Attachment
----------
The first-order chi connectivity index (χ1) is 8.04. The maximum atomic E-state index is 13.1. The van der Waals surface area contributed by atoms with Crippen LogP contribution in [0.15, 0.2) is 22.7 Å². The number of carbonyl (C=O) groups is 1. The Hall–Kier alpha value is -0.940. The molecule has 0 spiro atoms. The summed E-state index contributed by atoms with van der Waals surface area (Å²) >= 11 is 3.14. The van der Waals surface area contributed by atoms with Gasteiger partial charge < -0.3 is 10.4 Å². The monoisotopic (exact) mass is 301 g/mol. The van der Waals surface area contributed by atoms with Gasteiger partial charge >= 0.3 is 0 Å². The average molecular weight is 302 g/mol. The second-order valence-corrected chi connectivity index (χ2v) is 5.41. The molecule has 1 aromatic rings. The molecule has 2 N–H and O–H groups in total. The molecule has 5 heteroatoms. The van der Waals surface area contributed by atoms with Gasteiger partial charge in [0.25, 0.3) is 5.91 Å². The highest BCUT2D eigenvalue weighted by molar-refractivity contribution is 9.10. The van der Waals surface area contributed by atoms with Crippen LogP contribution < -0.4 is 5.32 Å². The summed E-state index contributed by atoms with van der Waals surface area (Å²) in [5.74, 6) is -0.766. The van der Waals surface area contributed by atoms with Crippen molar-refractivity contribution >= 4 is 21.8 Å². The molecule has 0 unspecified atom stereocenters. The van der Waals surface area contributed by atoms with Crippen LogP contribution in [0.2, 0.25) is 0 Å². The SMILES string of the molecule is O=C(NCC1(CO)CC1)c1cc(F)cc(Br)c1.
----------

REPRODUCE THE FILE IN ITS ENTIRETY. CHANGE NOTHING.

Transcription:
The first-order chi connectivity index (χ1) is 8.04. The maximum atomic E-state index is 13.1. The van der Waals surface area contributed by atoms with Crippen LogP contribution in [0.15, 0.2) is 22.7 Å². The number of carbonyl (C=O) groups is 1. The Hall–Kier alpha value is -0.940. The molecule has 0 spiro atoms. The summed E-state index contributed by atoms with van der Waals surface area (Å²) >= 11 is 3.14. The van der Waals surface area contributed by atoms with Gasteiger partial charge < -0.3 is 10.4 Å². The monoisotopic (exact) mass is 301 g/mol. The van der Waals surface area contributed by atoms with Gasteiger partial charge >= 0.3 is 0 Å². The average molecular weight is 302 g/mol. The second-order valence-corrected chi connectivity index (χ2v) is 5.41. The molecule has 1 aromatic rings. The molecule has 2 N–H and O–H groups in total. The molecule has 5 heteroatoms. The van der Waals surface area contributed by atoms with Gasteiger partial charge in [0.25, 0.3) is 5.91 Å². The highest BCUT2D eigenvalue weighted by molar-refractivity contribution is 9.10. The van der Waals surface area contributed by atoms with Crippen LogP contribution < -0.4 is 5.32 Å². The summed E-state index contributed by atoms with van der Waals surface area (Å²) in [5.74, 6) is -0.766. The van der Waals surface area contributed by atoms with Crippen molar-refractivity contribution >= 4 is 21.8 Å². The molecule has 0 unspecified atom stereocenters. The van der Waals surface area contributed by atoms with Crippen LogP contribution in [0.2, 0.25) is 0 Å². The SMILES string of the molecule is O=C(NCC1(CO)CC1)c1cc(F)cc(Br)c1.